I admit I don’t have the strongest faith. Sure I believe in God, but it pretty much ends at that like any other agnostic. So when I get a movie that is based on the idea of the Ten Plagues; let’s say I’m not that familiar with the subject matter. I know there are locusts attacking and toads dropping involved along with the whole river of blood thing but outside of that I’m a little thin. However, not to say I wasn’t interested. In fact I’m always intrigued by stories in the bible when they are used as methods of literature and peaks into the historical past.
The Reaping is the story of Katherine Winter (played by Hilary Swank), a LSU professor who has made a living off debunking miracles by explaining them away with science. We find out from her backstory that she was in fact an ordained minister who lost her faith when her husband and daughter were killed in Sudan on a mission. Her partner and fellow teacher, Ben (played by Idris Elba) helps her out. They are approached by Doug Blackwell (played by David Morrissey), a schoolteacher from Haven, LA about a new case. Haven, LA has seen a young 12-year old girl Loren (played by AnnaSophia Robb) murders her brother and turned the river to blood. The town also believes this is the start of the Ten Plagues of the Old Testament. Katherine & Ben go to investigate.
The Reaping title actually comes from the 7th plague. In the beginning of the story; Father Costigan (played by Stephen Rea) wakes to find that all of his pictures of Katherine are burned in such a way that it covers her face. These burns form the symbol that was used to define the Reaping. The movie is actually very solid. The effects will strike you first and foremost and it is a very visual movie. The acting is good but I would not consider it great. The main problem is that the movie feels like a pocket full of holes. Katherine’s faith while apparently gone shows up very quickly again once they get two or three plagues in. Ben’s faith was apparently already there but he makes a living off debunking miracles in general. So that is questionable. The town suffers from other double standards as well. The movie is a visual feast and the ending is an excellent twist but something is just missing. I don’t mean more locusts either.
The video is in 2.35:1 anamorphic widescreen (this is a flipper with the fullscreen on the opposite side). As explained before, this movie is a visual feast. The plethora of beautiful scenery in Louisiana and the plagues gone awry. Makes for a beautiful picture one would think. However, I found many scenes to be rather pale. The color is good but it seems a little washed out and not as crisp as one would hope. I understand that they might want to make it more realistic. But when toads are dropping quicker than the Rockies in the World Series, realism without richness shouldn’t be the first thing on your mind.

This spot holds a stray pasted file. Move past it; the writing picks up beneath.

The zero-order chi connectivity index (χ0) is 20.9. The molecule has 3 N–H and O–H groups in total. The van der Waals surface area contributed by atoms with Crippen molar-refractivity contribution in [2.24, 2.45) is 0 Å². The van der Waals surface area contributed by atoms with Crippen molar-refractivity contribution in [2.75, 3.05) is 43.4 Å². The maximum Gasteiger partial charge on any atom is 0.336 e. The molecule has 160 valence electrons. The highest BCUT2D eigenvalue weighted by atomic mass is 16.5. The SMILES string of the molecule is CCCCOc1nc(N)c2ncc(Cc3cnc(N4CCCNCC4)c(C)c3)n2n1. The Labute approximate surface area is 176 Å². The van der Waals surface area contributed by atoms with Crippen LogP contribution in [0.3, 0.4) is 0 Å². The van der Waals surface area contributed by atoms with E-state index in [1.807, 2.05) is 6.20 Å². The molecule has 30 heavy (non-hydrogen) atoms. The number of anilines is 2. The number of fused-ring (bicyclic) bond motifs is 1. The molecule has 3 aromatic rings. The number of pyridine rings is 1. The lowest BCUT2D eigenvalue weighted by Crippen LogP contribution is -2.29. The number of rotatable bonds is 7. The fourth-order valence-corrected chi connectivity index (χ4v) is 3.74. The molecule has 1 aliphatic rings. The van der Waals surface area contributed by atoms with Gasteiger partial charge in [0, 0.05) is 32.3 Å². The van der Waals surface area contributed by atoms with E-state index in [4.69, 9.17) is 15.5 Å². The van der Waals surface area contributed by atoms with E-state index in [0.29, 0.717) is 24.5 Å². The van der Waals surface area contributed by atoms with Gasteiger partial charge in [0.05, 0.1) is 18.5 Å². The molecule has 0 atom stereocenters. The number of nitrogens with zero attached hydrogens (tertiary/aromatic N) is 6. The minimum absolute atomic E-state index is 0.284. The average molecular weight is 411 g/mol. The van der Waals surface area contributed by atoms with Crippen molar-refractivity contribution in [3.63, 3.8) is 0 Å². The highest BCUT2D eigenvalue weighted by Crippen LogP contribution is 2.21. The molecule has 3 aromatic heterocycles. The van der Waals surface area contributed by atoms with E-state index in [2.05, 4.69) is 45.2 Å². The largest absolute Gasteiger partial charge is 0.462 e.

Audio is provided in 5.1 Dolby Digital for English, Spanish and French. Where video seems to falter just a step; audio blows us away. If you need further proof, listen to the locusts envelope the surrounding area and your speaker setup. Not only is the dialog clear and easy to understand, the effects use the surrounds so well that this could be used as a demo disc if the visual was more entertaining. Subtitles are also provided for English, French, Spanish and English SDH.
- Science of the Ten Plagues 15:59: A short but intriguing piece that goes into the myths and the facts of the ten plagues. They visit with various scientists like Terence Fretheim and R. Joseph Hoffman. I really would have liked to see more time spent on this.
- The Characters 6:59: A good old fashioned and very short fluff piece that shows the various characters of the movies and talks with some of them.
- A Place called Haven 5:02 : Another short piece that explores the locale of Haven, LA and how they turned into something that resembled the ten plagues. Also talks about how their shooting happened to be around the time Hurricane Katrina hit.
- The Reaping: The Seventh Plague 1:07 : A very quick extra that goes more into the effects of the locusts scene. Don’t ever put a live (or dead) locust in your mouth. A helpful hint.
- Bonus Trailers: Michael Clayton, Gametap.com, I am Legend, Believers, & Return to House on Haunted Hill
Traditionally I like movies that play with religious undertones. (But I stay away from the heavy ones, this means you Mel Gibson!) The Reaping is a nice popcorn flic as long as you don’t try to examine the plot too closely. The acting is solid but the characters’ feel paper thin. I especially enjoyed the work of the male leads and felt that Swank’s performance was adequate for the role. The dvd can be from time to time troubling. The video is solid and the audio is downright amazing. But the extras are some of the shortest piece of toad pie I have ever seen (translation: duds!). It seems that while there was attention paid to the movie, what they got in the end was a rushed dvd. Almost to say, we will double dip later with commentary and deleted scenes. Or perhaps not. A slight recommendation if nothing more than to see what happens when the ten plagues take hold of a small Louisiana town.
- DVDVerdict.com – Bill Gibron thinks that star Hilary Swank anti-water-into win work is played like The Da Vinci Code gone cracker
- RopeofSilicon.com – Sarah Michelle Fetters thinks The Reaping is a plague of its own.
- The-Trades.com: R.J. Carter writes The Reaping” is an underrated horror flick for audiences who appreciate smart writing.